A few weeks ago, the battery in my daughter’s MacBook Pro laptop went on the fritz. It wouldn’t charge; she was chained to a wall plug. Among other inconveniences, there was no way for her to take notes during lectures at Purdue University, where she is a junior.
The laptop was five years old, but it had a great 15-inch screen and everything else worked fine. She looked into having the battery replaced by the factory or by a campus-area computer store. But quotes ranged from $700 to $1,000, plus she’d have no computer for at least a week.
As a result, we spent a while on the phone over a few days, talking over the alternatives. She was open to the idea of switching back to the Windows world, since you can get much better specs (CPU speed, RAM and SSD size) for your money. She knows I’m a big Windows and Android advocate, but I could hear in her voice that she really wanted to stick with Apple.
The whole exchange reminded me of her birthday gift in January 2003 when she was 8 years old. She wanted a portable music device, and there were lots of brands to choose from (most of which have disappeared) with better specs than the new and exciting iPod. But Apple marketing had pierced her brain, and even though it was more expensive with lower capacity, the brand prevailed.
I am mentioning this now because the status of Apple (AAPL) as a prestige brand has been under siege more in the past year-and-a-half than at any time in the past decade.
The company created the modern smartphone, and then leveraged it by clever promotion into the largest market capitalization in the country, by a whopping $70 billion over Alphabet (GOOGL) and by $130 billion over the third-largest company, Microsoft (MSFT).
NOT in spite of the struggling world economy or gargantuan federal debts … NOT in spite of gridlock in Washington and the uncertainty of the Trump presidency … NOT in spite of the mess in Europe and Japan and the rising tide of political violence and terror worldwide … NOT in spite of the new U.S. president and his radical shift from the economic policies of the past eight years … The Dow Will go as high as 45,000 – NOT in spite of all these crises in the global economy … but BECAUSE of them! Read more here … -Larry Edelson
Yet a lack of diversification into any new product lines and a lack of noticeable innovation in the iPhone have led to open season by boo birds, who believe the company cannot maintain the fat profit margins that sustain its success.
My daughter’s decision-making process suggests that Apple has still maintained its edge in the sort of marketing prowess that keeps margins wide. People still believe in its products, and they want to be associated with them, regardless of other key factors such as price and features.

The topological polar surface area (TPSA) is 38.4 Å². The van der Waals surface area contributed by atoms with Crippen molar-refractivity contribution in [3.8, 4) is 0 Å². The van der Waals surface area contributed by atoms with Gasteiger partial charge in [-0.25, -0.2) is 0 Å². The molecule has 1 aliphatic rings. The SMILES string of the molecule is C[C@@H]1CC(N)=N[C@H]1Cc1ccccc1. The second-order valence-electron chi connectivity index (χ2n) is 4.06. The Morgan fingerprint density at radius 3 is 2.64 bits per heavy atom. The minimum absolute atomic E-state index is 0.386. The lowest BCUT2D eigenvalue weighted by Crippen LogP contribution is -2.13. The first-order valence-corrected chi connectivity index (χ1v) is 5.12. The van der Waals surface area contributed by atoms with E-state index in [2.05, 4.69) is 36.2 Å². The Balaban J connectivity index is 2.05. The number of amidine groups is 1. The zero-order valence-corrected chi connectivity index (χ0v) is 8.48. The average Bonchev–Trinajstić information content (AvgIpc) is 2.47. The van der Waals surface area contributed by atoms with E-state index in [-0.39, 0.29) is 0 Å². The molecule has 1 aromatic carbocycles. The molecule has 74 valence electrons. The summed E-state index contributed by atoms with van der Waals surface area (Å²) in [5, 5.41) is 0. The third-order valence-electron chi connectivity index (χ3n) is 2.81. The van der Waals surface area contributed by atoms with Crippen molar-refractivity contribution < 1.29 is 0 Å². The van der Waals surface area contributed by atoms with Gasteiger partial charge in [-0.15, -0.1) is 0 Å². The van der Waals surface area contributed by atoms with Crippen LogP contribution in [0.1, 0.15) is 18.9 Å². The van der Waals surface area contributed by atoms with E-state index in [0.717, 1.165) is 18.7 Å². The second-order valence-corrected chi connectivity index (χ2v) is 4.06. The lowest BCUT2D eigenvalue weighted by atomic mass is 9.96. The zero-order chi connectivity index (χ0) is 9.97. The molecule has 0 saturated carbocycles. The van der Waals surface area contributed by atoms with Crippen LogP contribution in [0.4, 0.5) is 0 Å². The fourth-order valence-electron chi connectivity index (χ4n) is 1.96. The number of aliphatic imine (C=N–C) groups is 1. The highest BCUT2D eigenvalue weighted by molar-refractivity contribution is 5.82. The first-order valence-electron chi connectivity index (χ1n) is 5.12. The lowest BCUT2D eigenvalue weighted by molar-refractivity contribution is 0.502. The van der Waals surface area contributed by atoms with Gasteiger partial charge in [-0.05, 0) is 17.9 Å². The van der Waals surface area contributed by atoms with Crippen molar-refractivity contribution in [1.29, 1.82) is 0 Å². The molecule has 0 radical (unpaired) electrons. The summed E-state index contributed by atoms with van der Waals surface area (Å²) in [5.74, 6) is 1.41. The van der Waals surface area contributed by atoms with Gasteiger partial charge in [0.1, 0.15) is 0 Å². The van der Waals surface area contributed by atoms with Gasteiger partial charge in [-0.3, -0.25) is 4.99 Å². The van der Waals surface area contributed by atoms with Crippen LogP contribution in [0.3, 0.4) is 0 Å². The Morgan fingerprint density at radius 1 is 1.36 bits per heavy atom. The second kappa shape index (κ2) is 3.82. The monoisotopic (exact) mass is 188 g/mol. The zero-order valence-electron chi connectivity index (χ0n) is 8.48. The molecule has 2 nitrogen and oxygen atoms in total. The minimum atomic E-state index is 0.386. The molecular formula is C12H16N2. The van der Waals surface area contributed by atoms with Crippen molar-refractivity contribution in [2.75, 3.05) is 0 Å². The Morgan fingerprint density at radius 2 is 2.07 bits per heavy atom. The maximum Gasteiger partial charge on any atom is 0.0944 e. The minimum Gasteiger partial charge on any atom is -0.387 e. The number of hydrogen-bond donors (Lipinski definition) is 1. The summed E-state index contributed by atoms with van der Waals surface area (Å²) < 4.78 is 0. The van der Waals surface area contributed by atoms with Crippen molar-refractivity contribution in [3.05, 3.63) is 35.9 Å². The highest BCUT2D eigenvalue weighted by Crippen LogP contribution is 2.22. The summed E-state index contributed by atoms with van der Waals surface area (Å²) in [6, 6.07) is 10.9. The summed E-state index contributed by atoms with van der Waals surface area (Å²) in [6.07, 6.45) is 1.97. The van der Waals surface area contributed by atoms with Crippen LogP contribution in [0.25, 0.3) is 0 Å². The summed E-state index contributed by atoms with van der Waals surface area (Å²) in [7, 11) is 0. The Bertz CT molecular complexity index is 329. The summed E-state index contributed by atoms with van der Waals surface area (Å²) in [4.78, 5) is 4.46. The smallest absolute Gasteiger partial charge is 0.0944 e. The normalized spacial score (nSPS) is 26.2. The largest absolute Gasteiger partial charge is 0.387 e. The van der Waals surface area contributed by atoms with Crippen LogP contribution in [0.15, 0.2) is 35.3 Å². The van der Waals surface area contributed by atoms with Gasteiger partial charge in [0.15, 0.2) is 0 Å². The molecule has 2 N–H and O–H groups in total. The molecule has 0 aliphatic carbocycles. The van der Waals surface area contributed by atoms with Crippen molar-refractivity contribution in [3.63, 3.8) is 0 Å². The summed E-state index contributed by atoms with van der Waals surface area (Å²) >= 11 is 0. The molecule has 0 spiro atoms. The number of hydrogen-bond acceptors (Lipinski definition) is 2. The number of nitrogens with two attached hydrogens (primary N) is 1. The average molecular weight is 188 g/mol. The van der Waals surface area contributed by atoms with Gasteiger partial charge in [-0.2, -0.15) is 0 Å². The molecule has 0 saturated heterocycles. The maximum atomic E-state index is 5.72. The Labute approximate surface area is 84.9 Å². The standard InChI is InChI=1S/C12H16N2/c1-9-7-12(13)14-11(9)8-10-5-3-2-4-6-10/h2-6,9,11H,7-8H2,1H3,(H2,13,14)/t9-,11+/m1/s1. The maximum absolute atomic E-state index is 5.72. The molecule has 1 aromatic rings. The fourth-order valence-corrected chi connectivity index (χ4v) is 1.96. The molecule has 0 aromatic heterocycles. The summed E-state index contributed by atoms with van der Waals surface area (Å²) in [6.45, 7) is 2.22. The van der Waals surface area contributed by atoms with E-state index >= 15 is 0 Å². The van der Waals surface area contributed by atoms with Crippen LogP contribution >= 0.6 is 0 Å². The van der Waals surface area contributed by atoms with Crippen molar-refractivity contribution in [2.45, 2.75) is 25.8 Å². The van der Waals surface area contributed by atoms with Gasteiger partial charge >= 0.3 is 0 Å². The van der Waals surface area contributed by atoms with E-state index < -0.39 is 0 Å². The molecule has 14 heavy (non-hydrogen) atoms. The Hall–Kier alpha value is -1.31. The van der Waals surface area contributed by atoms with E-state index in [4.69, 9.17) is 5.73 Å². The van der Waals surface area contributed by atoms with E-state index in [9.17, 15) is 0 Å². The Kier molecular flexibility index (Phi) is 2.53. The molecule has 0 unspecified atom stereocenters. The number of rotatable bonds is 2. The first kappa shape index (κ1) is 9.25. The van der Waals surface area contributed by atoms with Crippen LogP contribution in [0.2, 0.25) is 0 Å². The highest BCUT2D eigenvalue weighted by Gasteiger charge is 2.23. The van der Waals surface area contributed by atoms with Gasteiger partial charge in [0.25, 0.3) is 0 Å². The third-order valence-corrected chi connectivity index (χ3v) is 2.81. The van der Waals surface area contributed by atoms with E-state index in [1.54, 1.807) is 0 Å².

So Apple continues to mint money and maintain shareholder value. The stock reached a new one-year high last week as it prepares to release Q4 2016 earnings this afternoon. And it looks like after two years in the dog house, Apple has an excellent chance of re-emerging as a leader.
One key reason: The next big thing in computing is voice. Companies have been falling all over each other to get their gear to work with Amazon’s Alexa, the artificially intelligent digital assistant. It’s cool. Investors are stoked. Rightfully so. Meanwhile, Apple’s Siri, despite a five-year head start and glowing forecasts, has become the butt of incompetence jokes.
So, Apple doubled down instead of laying down. It decided to put Siri in users’ ears with expensive, unattractive wireless headphones called AirPods. And it looks like the company has a shot at using AirPods to build an even bigger marketing moat around its golden goose, iPhone.
What makes AirPods so important is a tiny system-on-a-chip (SoC), the W1. This chip provides AirPods with tremendous range — and the ability to instantly pair over Bluetooth with any Apple smartwatch, iPad, Mac computer or iPhone signed in to an iCloud account. That’s a neat trick with huge benefits.
Matt Weinberger at Business Insider writes : “I’m going to call my shot right here based on these factors: Apple’s Echo competitor, whenever it arrives, won’t have Siri built in, but rather will use Bluetooth and the W1 chip to connect directly to your iPhone and call Siri from there. It would look like the Amazon Echo or Google Home but use the W1’s insane range to link to your phone from anywhere in your house. This would accomplish Apple’s goal of requiring you to have an iPhone to use its best stuff.”
Weinberger makes a good point. And that strategy does scream Apple.
There are some potential hurdles. The supposed magic feature of AirPods is easy Bluetooth pairing. Nifty animations and Apple propaganda aside, painless Bluetooth pairing is not revolutionary. Modern devices require only one initial pairing. After that you are good to go.
And then there is the industrial design. Let’s face it, AirPods look dorky.
To compete in the marketplace for AI digital assistants, Apple is betting its huge install-base will not only buy the $159 earbuds, but also wear them continuously to call on Siri.
That may be a stretch as Alexa, Microsoft’s Cortana and Google’s Assistant find their way into cars, homes and appliances. Meanwhile, Samsung’s Viv and Facebook’s M digital assistants cannot be dismissed. Although neither has seen widespread release, they too bring massive install-bases. They’re players.
Despite promises of the next big thing, Apple is still an iPhone company. Recently, even Peter Thiel, the controversial Silicon Valley investor, opined Apple’s best days are past. Smartphones are no longer the center of innovation, he argued. Thiel has a point. Software is now far more important than most hardware.
The exception is iPhone. If Apple can use Siri to continue selling tens of millions of premium smartphones for a hefty profit, the shares have much more upside.